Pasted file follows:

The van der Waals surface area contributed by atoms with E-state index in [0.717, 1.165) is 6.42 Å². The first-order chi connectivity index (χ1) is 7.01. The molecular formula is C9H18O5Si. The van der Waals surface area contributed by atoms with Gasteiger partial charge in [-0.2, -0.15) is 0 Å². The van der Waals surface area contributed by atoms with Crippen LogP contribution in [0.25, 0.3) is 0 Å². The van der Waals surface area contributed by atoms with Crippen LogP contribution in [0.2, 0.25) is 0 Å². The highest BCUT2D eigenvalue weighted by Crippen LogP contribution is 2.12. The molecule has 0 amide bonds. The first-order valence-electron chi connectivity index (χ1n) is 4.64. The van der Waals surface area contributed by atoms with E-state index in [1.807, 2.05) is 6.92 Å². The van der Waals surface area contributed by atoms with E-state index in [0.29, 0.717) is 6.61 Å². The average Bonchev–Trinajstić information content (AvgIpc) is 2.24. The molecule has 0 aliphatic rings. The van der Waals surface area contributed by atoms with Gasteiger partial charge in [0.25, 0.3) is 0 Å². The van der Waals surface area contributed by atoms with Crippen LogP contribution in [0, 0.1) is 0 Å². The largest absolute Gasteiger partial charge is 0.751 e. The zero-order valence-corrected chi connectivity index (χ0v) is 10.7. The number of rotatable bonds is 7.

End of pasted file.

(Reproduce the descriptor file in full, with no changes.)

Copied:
The van der Waals surface area contributed by atoms with E-state index in [0.717, 1.165) is 6.42 Å². The first-order chi connectivity index (χ1) is 7.01. The molecular formula is C9H18O5Si. The van der Waals surface area contributed by atoms with Gasteiger partial charge in [-0.2, -0.15) is 0 Å². The van der Waals surface area contributed by atoms with Crippen LogP contribution in [0.25, 0.3) is 0 Å². The van der Waals surface area contributed by atoms with Crippen LogP contribution in [0.2, 0.25) is 0 Å². The highest BCUT2D eigenvalue weighted by Crippen LogP contribution is 2.12. The molecule has 0 amide bonds. The first-order valence-electron chi connectivity index (χ1n) is 4.64. The van der Waals surface area contributed by atoms with E-state index in [1.807, 2.05) is 6.92 Å². The van der Waals surface area contributed by atoms with E-state index in [0.29, 0.717) is 6.61 Å². The average Bonchev–Trinajstić information content (AvgIpc) is 2.24. The molecule has 0 aliphatic rings. The van der Waals surface area contributed by atoms with Gasteiger partial charge in [0.25, 0.3) is 0 Å². The van der Waals surface area contributed by atoms with Crippen LogP contribution in [0, 0.1) is 0 Å². The largest absolute Gasteiger partial charge is 0.751 e. The zero-order valence-corrected chi connectivity index (χ0v) is 10.7. The number of rotatable bonds is 7.